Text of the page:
A recent series of studies have been dealing with the dynamics behind the building of developmental states
in Africa. This working paper is a contribution for that debate by looking at the experience of the Korean
developmental state and the lessons that Africa can learn from this Asian country’s experience seen as an
outstanding model of economic development. Despite poor resource endowment and a large population, a colonial legacy, the devastation following a civil war, persistent political instability, and the lingering military confrontation with her northern neighbour, Korea’s role in the international economic system has rapidly increased in importance since the 1960s.
For nearly five decades, Korea has achieved a remarkable economic performance that transformed the country from a typical case of a developing nation trapped in a “vicious circle of underdevelopment”, into one of the largest economies in the late 1990s. Beneath the economic success lied a system of “socialisation of private risk”, a particular mode of organising the market, as the “visible hand” of a strong, bureaucratic and developmental state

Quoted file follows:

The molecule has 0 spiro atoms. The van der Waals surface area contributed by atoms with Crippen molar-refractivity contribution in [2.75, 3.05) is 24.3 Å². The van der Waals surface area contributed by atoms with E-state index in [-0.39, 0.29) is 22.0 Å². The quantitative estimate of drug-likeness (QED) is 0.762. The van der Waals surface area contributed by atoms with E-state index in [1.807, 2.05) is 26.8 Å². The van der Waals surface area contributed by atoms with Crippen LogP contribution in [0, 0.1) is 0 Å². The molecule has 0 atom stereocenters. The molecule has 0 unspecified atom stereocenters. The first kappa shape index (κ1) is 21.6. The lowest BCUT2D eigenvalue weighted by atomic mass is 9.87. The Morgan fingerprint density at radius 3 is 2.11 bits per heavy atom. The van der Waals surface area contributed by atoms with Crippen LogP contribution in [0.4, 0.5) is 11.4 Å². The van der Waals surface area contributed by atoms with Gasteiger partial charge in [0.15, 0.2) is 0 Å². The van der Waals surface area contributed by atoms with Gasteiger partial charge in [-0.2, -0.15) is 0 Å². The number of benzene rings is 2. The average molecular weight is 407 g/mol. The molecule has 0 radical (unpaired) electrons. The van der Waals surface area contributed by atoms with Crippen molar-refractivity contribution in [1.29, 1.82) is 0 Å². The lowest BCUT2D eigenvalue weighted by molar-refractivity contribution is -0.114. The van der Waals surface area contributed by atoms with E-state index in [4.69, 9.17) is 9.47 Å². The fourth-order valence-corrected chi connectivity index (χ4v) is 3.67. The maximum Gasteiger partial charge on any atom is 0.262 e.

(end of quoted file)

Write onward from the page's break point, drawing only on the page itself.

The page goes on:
were able to accelerate the pace of economic growth by identifying strategic industrial sectors, making discretionary allocation of resources to those sectors, and minimising the collective action dilemmas pervasive in most developing countries. But the Korean state, as any other state, is a political realm that encompasses distinct, contending and at times colliding actors. In fact, the Korean developmental state provides us clues about the role that leadership play and what stands at the “heart of a politics of economic growth”. Policy choices and implementation rest on the strategies designed by the rulers to boost their political legitimacy, to strengthen their power, and to guarantee regime survival. Strategies are not only a product of institutional opportunities and constraints, but also of history, context, coalition politics and ideological templates involving the actors at the time of action.
This paper will discuss the role played by President Park Chung-Hee (1961-1979) in building a bureaucratic-developmental state and what African countries can learn from these leadership experiences in terms of its own development path.